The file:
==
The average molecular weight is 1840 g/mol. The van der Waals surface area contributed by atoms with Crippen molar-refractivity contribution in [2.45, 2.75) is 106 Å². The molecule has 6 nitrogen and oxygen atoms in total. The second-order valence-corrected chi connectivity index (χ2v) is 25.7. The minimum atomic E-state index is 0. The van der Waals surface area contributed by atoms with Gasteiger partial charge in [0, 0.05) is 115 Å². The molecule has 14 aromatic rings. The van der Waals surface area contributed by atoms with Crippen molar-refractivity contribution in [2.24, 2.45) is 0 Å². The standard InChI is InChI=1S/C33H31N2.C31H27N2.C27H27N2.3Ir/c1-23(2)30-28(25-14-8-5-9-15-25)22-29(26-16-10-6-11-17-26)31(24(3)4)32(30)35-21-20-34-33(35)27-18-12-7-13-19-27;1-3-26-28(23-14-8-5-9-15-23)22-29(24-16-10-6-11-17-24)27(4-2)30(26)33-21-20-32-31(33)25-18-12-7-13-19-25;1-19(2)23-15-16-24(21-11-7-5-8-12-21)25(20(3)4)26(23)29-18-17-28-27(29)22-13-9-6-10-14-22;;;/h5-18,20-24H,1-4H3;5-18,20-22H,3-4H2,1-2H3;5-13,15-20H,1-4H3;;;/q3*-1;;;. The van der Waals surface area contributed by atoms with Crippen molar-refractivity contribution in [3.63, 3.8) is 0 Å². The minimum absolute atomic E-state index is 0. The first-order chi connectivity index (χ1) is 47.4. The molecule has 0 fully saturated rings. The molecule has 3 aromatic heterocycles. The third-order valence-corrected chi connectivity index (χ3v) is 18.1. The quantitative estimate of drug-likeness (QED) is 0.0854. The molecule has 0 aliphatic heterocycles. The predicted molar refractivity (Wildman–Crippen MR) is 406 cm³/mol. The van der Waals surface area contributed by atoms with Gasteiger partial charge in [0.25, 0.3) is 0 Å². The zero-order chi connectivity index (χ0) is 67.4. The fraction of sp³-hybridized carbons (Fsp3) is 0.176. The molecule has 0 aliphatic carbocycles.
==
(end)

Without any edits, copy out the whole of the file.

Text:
The average molecular weight is 1840 g/mol. The van der Waals surface area contributed by atoms with Crippen molar-refractivity contribution in [2.45, 2.75) is 106 Å². The molecule has 6 nitrogen and oxygen atoms in total. The second-order valence-corrected chi connectivity index (χ2v) is 25.7. The minimum atomic E-state index is 0. The van der Waals surface area contributed by atoms with Gasteiger partial charge in [0, 0.05) is 115 Å². The molecule has 14 aromatic rings. The van der Waals surface area contributed by atoms with Crippen molar-refractivity contribution in [2.24, 2.45) is 0 Å². The standard InChI is InChI=1S/C33H31N2.C31H27N2.C27H27N2.3Ir/c1-23(2)30-28(25-14-8-5-9-15-25)22-29(26-16-10-6-11-17-26)31(24(3)4)32(30)35-21-20-34-33(35)27-18-12-7-13-19-27;1-3-26-28(23-14-8-5-9-15-23)22-29(24-16-10-6-11-17-24)27(4-2)30(26)33-21-20-32-31(33)25-18-12-7-13-19-25;1-19(2)23-15-16-24(21-11-7-5-8-12-21)25(20(3)4)26(23)29-18-17-28-27(29)22-13-9-6-10-14-22;;;/h5-18,20-24H,1-4H3;5-18,20-22H,3-4H2,1-2H3;5-13,15-20H,1-4H3;;;/q3*-1;;;. The van der Waals surface area contributed by atoms with Crippen molar-refractivity contribution in [3.63, 3.8) is 0 Å². The minimum absolute atomic E-state index is 0. The first-order chi connectivity index (χ1) is 47.4. The molecule has 0 fully saturated rings. The molecule has 3 aromatic heterocycles. The third-order valence-corrected chi connectivity index (χ3v) is 18.1. The quantitative estimate of drug-likeness (QED) is 0.0854. The molecule has 0 aliphatic heterocycles. The predicted molar refractivity (Wildman–Crippen MR) is 406 cm³/mol. The van der Waals surface area contributed by atoms with Gasteiger partial charge in [0.25, 0.3) is 0 Å². The zero-order chi connectivity index (χ0) is 67.4. The fraction of sp³-hybridized carbons (Fsp3) is 0.176. The molecule has 0 aliphatic carbocycles.